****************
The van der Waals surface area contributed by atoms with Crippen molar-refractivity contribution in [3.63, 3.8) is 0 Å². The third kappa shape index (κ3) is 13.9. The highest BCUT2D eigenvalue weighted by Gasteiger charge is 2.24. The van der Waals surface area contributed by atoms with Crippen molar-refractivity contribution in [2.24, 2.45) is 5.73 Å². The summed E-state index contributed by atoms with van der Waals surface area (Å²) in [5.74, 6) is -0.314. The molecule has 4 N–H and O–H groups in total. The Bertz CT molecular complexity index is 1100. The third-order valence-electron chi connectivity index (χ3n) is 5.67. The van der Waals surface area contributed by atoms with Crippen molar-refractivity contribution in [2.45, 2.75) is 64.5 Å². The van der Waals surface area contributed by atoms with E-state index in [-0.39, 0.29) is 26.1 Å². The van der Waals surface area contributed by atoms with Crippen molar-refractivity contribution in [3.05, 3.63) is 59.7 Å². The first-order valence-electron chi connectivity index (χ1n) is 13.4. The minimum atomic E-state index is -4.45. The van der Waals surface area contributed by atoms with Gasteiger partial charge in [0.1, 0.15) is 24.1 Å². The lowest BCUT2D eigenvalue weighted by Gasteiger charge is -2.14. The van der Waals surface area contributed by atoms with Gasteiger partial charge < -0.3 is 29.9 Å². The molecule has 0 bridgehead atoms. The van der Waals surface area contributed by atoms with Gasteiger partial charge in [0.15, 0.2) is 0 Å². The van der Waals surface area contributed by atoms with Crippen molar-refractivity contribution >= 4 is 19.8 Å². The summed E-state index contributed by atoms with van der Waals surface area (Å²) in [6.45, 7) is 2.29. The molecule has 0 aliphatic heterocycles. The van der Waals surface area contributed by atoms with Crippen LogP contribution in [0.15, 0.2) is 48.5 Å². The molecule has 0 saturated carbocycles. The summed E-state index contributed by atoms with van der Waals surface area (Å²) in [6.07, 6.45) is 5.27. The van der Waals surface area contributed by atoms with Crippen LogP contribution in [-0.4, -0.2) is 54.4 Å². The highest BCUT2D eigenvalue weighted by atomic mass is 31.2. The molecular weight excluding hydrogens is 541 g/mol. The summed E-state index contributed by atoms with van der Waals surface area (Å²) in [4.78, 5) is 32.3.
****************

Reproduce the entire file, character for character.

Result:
The van der Waals surface area contributed by atoms with Crippen molar-refractivity contribution in [3.63, 3.8) is 0 Å². The third kappa shape index (κ3) is 13.9. The highest BCUT2D eigenvalue weighted by Gasteiger charge is 2.24. The van der Waals surface area contributed by atoms with Crippen molar-refractivity contribution in [2.24, 2.45) is 5.73 Å². The summed E-state index contributed by atoms with van der Waals surface area (Å²) in [5.74, 6) is -0.314. The molecule has 4 N–H and O–H groups in total. The Bertz CT molecular complexity index is 1100. The third-order valence-electron chi connectivity index (χ3n) is 5.67. The van der Waals surface area contributed by atoms with Crippen molar-refractivity contribution in [2.45, 2.75) is 64.5 Å². The van der Waals surface area contributed by atoms with E-state index in [-0.39, 0.29) is 26.1 Å². The van der Waals surface area contributed by atoms with Crippen molar-refractivity contribution in [3.05, 3.63) is 59.7 Å². The first-order valence-electron chi connectivity index (χ1n) is 13.4. The minimum atomic E-state index is -4.45. The van der Waals surface area contributed by atoms with Gasteiger partial charge in [0.1, 0.15) is 24.1 Å². The lowest BCUT2D eigenvalue weighted by Gasteiger charge is -2.14. The van der Waals surface area contributed by atoms with Gasteiger partial charge < -0.3 is 29.9 Å². The molecule has 0 bridgehead atoms. The van der Waals surface area contributed by atoms with Gasteiger partial charge in [0.15, 0.2) is 0 Å². The van der Waals surface area contributed by atoms with Crippen molar-refractivity contribution >= 4 is 19.8 Å². The summed E-state index contributed by atoms with van der Waals surface area (Å²) in [6.45, 7) is 2.29. The molecule has 0 aliphatic heterocycles. The van der Waals surface area contributed by atoms with Crippen LogP contribution in [0.15, 0.2) is 48.5 Å². The molecule has 0 saturated carbocycles. The summed E-state index contributed by atoms with van der Waals surface area (Å²) in [6.07, 6.45) is 5.27. The van der Waals surface area contributed by atoms with Crippen LogP contribution in [-0.4, -0.2) is 54.4 Å². The highest BCUT2D eigenvalue weighted by atomic mass is 31.2. The molecular weight excluding hydrogens is 541 g/mol. The summed E-state index contributed by atoms with van der Waals surface area (Å²) in [4.78, 5) is 32.3.